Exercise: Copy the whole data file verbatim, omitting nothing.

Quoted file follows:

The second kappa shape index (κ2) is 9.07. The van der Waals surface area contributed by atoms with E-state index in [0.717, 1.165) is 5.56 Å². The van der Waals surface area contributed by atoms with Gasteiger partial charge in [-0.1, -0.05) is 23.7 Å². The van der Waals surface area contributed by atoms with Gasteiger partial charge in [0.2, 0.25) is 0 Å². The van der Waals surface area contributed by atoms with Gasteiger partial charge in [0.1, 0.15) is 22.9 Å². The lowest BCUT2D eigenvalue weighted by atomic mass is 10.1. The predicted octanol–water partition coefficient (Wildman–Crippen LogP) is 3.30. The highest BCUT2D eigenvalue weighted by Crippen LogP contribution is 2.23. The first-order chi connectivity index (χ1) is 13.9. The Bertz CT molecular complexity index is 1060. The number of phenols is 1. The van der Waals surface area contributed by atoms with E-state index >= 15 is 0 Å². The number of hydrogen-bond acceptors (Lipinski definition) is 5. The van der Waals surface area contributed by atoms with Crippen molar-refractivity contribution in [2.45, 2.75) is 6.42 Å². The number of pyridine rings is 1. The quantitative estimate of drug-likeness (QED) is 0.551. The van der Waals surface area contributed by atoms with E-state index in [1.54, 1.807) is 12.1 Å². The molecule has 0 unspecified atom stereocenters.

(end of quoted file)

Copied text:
The second kappa shape index (κ2) is 9.07. The van der Waals surface area contributed by atoms with E-state index in [0.717, 1.165) is 5.56 Å². The van der Waals surface area contributed by atoms with Gasteiger partial charge in [-0.1, -0.05) is 23.7 Å². The van der Waals surface area contributed by atoms with Gasteiger partial charge in [0.2, 0.25) is 0 Å². The van der Waals surface area contributed by atoms with Gasteiger partial charge in [0.1, 0.15) is 22.9 Å². The lowest BCUT2D eigenvalue weighted by atomic mass is 10.1. The predicted octanol–water partition coefficient (Wildman–Crippen LogP) is 3.30. The highest BCUT2D eigenvalue weighted by Crippen LogP contribution is 2.23. The first-order chi connectivity index (χ1) is 13.9. The Bertz CT molecular complexity index is 1060. The number of phenols is 1. The van der Waals surface area contributed by atoms with E-state index >= 15 is 0 Å². The number of hydrogen-bond acceptors (Lipinski definition) is 5. The van der Waals surface area contributed by atoms with Crippen molar-refractivity contribution in [2.45, 2.75) is 6.42 Å². The number of pyridine rings is 1. The quantitative estimate of drug-likeness (QED) is 0.551. The van der Waals surface area contributed by atoms with E-state index in [1.54, 1.807) is 12.1 Å². The molecule has 0 unspecified atom stereocenters.